Asia West Pacific

Public Discourse on Nonviolent Economy—Part 1

A Greed-Based Economy is Violent Both to Humans and to Nature

By Subhash Chandra 

P. V. Rajagopal, India sharing views in the event. He was actively involved to convert dozens of dacoits (bandits) to nonviolent life in 1972. He has led several big movements in India. He is the main leader of Jai Jagat 2020

FPT-AWP friends in Nepal from CSRC and NLRF organized the first ever public virtual discourse on ‘Nonviolent Economy’ in Nepal on the occasion of International Day of Nonviolence on 2nd October. FPT-AWP Country Coordinator Subhash co-coordinated and moderated the discourse. This series recounts some of the important aspects of that discourse.

The COVID situation has clearly shown that the current economic system is not in favour of poor people. In India and Nepal, like in many other countries, hundreds of thousands of people from the cities walked hundreds of kilometers down highways to return to their villages. They were probably the first ones to lose their jobs. They could not depend on the city for their survival any longer. The urban system of economic exploitation and accumulation left with no option for living in the city; so the rural system of living wealth and generosity was taking in to keep them alive, if it could. That is why they walked back hungry and thirsty for several days, many of them carrying their babies, sick family members, and aged people on their backs.

Who were these people? They were the people whose access and control over their means of production in the villages were taken away in the name of development, driving them out of the villages. Economic pressures forced them to live in the slums of the cities. The economic system that did this is top-down and exclusive, founded on extraction and the exploitation of natural resources and humans for the benefit of the few. Therefore, it is violent to both Mother Earth and human beings.

We need to change this. That is why we talk about a Nonviolent Economy; one that functions from the bottom up, embraces all including the poor, and does not exploit nature or humans. People in different parts of the world are also calling it Social Solidarity Economy, Local Economy, Regenerative Economy, and so on. The main idea and objective is to transform the current violent economy to a nonviolent economy.

Some of the participants from the public discourse on ‘Nonviolent Economy’ on 2nd October 2020 in Nepal

Gandhi held three important principles in terms of economy. First, when you make a decision, think about the last person in the society. When in doubt, think about the weakest, poorest person you have seen in your life, and ask yourself whether your action benefits and strengthens them or not. In the present economic system, the last persons are forced to live in inhuman places like slums. At their expense, a few others become millionaires and billionaires. So, the current economic system does not care for the poorest people.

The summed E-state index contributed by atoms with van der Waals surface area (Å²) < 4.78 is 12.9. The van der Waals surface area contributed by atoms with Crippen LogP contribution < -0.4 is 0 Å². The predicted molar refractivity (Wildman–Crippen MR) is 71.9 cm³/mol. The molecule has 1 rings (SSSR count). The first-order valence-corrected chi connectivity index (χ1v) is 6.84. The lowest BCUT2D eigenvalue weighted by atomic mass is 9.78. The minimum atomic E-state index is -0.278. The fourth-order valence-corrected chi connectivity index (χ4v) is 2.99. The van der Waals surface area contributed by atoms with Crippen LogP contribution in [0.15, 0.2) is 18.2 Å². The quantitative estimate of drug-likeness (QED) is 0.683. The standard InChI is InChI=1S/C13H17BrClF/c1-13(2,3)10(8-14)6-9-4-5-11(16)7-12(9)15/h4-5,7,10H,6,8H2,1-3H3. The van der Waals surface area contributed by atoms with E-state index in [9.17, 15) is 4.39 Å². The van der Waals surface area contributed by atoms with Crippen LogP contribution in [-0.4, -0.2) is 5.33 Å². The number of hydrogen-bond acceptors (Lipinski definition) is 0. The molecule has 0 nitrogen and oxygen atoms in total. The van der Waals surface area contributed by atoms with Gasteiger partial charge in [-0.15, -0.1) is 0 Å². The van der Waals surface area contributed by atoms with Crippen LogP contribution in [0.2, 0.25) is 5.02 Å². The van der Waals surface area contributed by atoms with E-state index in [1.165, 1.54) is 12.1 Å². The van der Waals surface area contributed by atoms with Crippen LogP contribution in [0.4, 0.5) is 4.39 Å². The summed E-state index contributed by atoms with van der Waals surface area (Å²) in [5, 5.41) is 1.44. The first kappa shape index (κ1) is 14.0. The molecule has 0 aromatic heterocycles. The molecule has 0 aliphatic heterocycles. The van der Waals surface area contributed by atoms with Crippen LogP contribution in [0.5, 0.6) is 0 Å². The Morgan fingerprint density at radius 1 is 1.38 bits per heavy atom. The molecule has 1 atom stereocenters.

Second, when you make a decision, think about greed and need. He said- there is enough for everyone’s need, not enough for anybody’s greed. If greed-based development continues, people struggling to fulfill basic needs will suffer even more. The purpose of the government should be to facilitate the conflict between greed and need, between powerful and weak, and support the weak ones. But unfortunately, whether in America, India, or Nepal, governments support the rich and powerful. We have been unable to elect a government that works for the poor, creating a needs-based rather than a greed-based economy.

Third, when you make a decision, think about production by the masses, not mass production. The economy needs to provide work for everyone’s hands, giving everyone the opportunity to live a joyful life by using their labor for their own welfare, not serving a factor owner.

We cannot remain satisfied with factories that supply unhealthy food and products so we can work hard to purchase these products.

If we allow powerful, rich people to take all the land and other natural resources, where will the poor and weak people farm and grow their food? So our struggle is to distribute access and control over natural resources and the means of living- land, water, and forests- to poor people, not companies or multinational corporations.

When rural people’s access and control over natural resources is snatched and they are pushed to live in cities under inhuman conditions- what kind of development model is this? We have no more doubt, even more so in this time of a global pandemic, that this economic model cannot and should not go any further. We must change it.

Gandhi said- produce in villages what villagers can produce themselves. Produce in factories only those things that cannot be produced by villagers. When a few companies produce everything for us, we become only consumers. We must change this.